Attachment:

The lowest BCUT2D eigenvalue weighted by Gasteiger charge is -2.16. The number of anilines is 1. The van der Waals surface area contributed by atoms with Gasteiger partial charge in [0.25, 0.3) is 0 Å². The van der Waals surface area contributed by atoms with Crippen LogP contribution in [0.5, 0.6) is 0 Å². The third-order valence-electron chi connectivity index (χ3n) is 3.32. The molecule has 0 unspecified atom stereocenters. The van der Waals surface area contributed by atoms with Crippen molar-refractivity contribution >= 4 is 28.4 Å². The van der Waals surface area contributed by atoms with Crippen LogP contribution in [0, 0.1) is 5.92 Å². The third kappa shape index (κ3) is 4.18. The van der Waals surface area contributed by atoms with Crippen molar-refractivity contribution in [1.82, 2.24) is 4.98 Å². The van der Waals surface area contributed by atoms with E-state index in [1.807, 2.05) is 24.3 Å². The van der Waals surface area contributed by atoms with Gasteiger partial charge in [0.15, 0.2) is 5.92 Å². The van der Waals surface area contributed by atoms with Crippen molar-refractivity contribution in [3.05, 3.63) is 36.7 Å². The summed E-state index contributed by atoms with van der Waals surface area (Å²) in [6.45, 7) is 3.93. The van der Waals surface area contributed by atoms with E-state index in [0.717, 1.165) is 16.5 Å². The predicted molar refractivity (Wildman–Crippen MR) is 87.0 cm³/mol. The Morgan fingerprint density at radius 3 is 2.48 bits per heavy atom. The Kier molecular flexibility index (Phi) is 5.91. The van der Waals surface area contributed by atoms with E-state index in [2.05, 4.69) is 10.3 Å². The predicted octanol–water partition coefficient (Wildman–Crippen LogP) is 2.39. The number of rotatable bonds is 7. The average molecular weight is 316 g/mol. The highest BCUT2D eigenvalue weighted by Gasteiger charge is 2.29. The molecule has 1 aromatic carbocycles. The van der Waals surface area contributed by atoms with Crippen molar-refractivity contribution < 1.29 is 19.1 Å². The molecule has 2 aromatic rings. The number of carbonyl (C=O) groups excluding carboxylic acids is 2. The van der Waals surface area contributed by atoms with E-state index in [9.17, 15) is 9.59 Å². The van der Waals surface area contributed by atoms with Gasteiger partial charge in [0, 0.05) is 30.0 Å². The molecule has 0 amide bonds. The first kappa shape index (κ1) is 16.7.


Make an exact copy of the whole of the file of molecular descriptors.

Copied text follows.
The lowest BCUT2D eigenvalue weighted by Gasteiger charge is -2.16. The number of anilines is 1. The van der Waals surface area contributed by atoms with Gasteiger partial charge in [0.25, 0.3) is 0 Å². The van der Waals surface area contributed by atoms with Crippen LogP contribution in [0.5, 0.6) is 0 Å². The third-order valence-electron chi connectivity index (χ3n) is 3.32. The molecule has 0 unspecified atom stereocenters. The van der Waals surface area contributed by atoms with Crippen molar-refractivity contribution >= 4 is 28.4 Å². The van der Waals surface area contributed by atoms with Crippen LogP contribution in [0, 0.1) is 5.92 Å². The third kappa shape index (κ3) is 4.18. The van der Waals surface area contributed by atoms with Crippen molar-refractivity contribution in [1.82, 2.24) is 4.98 Å². The van der Waals surface area contributed by atoms with E-state index in [1.807, 2.05) is 24.3 Å². The van der Waals surface area contributed by atoms with Gasteiger partial charge in [0.15, 0.2) is 5.92 Å². The van der Waals surface area contributed by atoms with Crippen molar-refractivity contribution in [3.05, 3.63) is 36.7 Å². The summed E-state index contributed by atoms with van der Waals surface area (Å²) in [6.45, 7) is 3.93. The van der Waals surface area contributed by atoms with E-state index in [0.717, 1.165) is 16.5 Å². The predicted molar refractivity (Wildman–Crippen MR) is 87.0 cm³/mol. The Morgan fingerprint density at radius 3 is 2.48 bits per heavy atom. The Kier molecular flexibility index (Phi) is 5.91. The van der Waals surface area contributed by atoms with E-state index in [2.05, 4.69) is 10.3 Å². The predicted octanol–water partition coefficient (Wildman–Crippen LogP) is 2.39. The number of rotatable bonds is 7. The average molecular weight is 316 g/mol. The highest BCUT2D eigenvalue weighted by Gasteiger charge is 2.29. The molecule has 1 aromatic carbocycles. The van der Waals surface area contributed by atoms with Crippen molar-refractivity contribution < 1.29 is 19.1 Å². The molecule has 2 aromatic rings. The number of carbonyl (C=O) groups excluding carboxylic acids is 2. The van der Waals surface area contributed by atoms with E-state index in [9.17, 15) is 9.59 Å². The van der Waals surface area contributed by atoms with Gasteiger partial charge in [0, 0.05) is 30.0 Å². The molecule has 0 amide bonds. The first kappa shape index (κ1) is 16.7.